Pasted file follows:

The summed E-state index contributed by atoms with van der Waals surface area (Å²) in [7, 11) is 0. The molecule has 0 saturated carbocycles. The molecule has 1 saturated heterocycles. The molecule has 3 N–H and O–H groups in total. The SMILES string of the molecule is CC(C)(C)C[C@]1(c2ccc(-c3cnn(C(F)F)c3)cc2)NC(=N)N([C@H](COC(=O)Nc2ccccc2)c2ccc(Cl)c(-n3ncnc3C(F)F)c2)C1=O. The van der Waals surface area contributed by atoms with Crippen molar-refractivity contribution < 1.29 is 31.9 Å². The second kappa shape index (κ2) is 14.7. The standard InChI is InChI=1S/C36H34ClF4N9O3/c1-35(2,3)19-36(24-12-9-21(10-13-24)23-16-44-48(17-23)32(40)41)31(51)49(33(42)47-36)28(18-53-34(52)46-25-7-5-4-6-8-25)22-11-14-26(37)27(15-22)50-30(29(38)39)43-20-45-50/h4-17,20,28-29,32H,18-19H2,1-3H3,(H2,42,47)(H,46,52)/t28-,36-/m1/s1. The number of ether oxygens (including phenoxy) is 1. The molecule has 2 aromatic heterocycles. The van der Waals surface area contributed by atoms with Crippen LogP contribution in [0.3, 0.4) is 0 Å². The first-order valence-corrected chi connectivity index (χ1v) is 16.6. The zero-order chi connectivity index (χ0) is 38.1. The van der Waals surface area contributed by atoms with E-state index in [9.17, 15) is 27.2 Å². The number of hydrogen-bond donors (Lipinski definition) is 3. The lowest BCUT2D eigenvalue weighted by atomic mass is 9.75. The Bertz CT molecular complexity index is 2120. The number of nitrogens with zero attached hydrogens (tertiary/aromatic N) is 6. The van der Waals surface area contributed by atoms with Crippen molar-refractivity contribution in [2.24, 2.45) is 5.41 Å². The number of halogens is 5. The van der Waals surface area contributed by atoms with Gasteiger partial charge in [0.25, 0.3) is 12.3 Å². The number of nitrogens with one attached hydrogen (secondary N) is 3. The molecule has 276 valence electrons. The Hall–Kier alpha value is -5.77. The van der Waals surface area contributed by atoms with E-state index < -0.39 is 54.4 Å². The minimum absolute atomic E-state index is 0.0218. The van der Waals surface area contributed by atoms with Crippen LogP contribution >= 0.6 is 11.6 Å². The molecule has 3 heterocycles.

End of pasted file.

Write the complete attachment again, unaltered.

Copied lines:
The summed E-state index contributed by atoms with van der Waals surface area (Å²) in [7, 11) is 0. The molecule has 0 saturated carbocycles. The molecule has 1 saturated heterocycles. The molecule has 3 N–H and O–H groups in total. The SMILES string of the molecule is CC(C)(C)C[C@]1(c2ccc(-c3cnn(C(F)F)c3)cc2)NC(=N)N([C@H](COC(=O)Nc2ccccc2)c2ccc(Cl)c(-n3ncnc3C(F)F)c2)C1=O. The van der Waals surface area contributed by atoms with Crippen molar-refractivity contribution < 1.29 is 31.9 Å². The second kappa shape index (κ2) is 14.7. The standard InChI is InChI=1S/C36H34ClF4N9O3/c1-35(2,3)19-36(24-12-9-21(10-13-24)23-16-44-48(17-23)32(40)41)31(51)49(33(42)47-36)28(18-53-34(52)46-25-7-5-4-6-8-25)22-11-14-26(37)27(15-22)50-30(29(38)39)43-20-45-50/h4-17,20,28-29,32H,18-19H2,1-3H3,(H2,42,47)(H,46,52)/t28-,36-/m1/s1. The number of ether oxygens (including phenoxy) is 1. The molecule has 2 aromatic heterocycles. The van der Waals surface area contributed by atoms with Crippen LogP contribution in [0.3, 0.4) is 0 Å². The first-order valence-corrected chi connectivity index (χ1v) is 16.6. The zero-order chi connectivity index (χ0) is 38.1. The van der Waals surface area contributed by atoms with E-state index in [9.17, 15) is 27.2 Å². The number of hydrogen-bond donors (Lipinski definition) is 3. The lowest BCUT2D eigenvalue weighted by atomic mass is 9.75. The Bertz CT molecular complexity index is 2120. The number of nitrogens with zero attached hydrogens (tertiary/aromatic N) is 6. The van der Waals surface area contributed by atoms with Crippen molar-refractivity contribution in [2.24, 2.45) is 5.41 Å². The number of halogens is 5. The van der Waals surface area contributed by atoms with Gasteiger partial charge in [0.25, 0.3) is 12.3 Å². The number of nitrogens with one attached hydrogen (secondary N) is 3. The molecule has 276 valence electrons. The Hall–Kier alpha value is -5.77. The van der Waals surface area contributed by atoms with E-state index < -0.39 is 54.4 Å². The minimum absolute atomic E-state index is 0.0218. The van der Waals surface area contributed by atoms with Crippen LogP contribution >= 0.6 is 11.6 Å². The molecule has 3 heterocycles.